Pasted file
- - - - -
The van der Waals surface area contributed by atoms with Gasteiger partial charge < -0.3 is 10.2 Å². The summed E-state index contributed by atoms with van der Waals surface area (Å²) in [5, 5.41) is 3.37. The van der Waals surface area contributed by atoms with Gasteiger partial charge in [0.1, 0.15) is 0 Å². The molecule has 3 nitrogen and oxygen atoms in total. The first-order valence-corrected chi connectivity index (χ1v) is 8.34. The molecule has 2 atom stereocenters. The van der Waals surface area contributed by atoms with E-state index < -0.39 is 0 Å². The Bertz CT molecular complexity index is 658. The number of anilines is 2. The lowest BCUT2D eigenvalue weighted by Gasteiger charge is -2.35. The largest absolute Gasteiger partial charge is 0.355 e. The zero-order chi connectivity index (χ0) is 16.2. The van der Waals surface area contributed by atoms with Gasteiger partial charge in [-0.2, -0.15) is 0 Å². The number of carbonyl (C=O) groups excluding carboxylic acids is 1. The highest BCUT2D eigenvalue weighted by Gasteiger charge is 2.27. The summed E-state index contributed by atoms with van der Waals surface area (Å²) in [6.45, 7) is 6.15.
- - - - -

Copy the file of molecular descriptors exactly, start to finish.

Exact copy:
The van der Waals surface area contributed by atoms with Gasteiger partial charge < -0.3 is 10.2 Å². The summed E-state index contributed by atoms with van der Waals surface area (Å²) in [5, 5.41) is 3.37. The van der Waals surface area contributed by atoms with Gasteiger partial charge in [0.1, 0.15) is 0 Å². The molecule has 3 nitrogen and oxygen atoms in total. The first-order valence-corrected chi connectivity index (χ1v) is 8.34. The molecule has 2 atom stereocenters. The van der Waals surface area contributed by atoms with E-state index < -0.39 is 0 Å². The Bertz CT molecular complexity index is 658. The number of anilines is 2. The lowest BCUT2D eigenvalue weighted by Gasteiger charge is -2.35. The largest absolute Gasteiger partial charge is 0.355 e. The zero-order chi connectivity index (χ0) is 16.2. The van der Waals surface area contributed by atoms with Gasteiger partial charge in [-0.2, -0.15) is 0 Å². The number of carbonyl (C=O) groups excluding carboxylic acids is 1. The highest BCUT2D eigenvalue weighted by Gasteiger charge is 2.27. The summed E-state index contributed by atoms with van der Waals surface area (Å²) in [6.45, 7) is 6.15.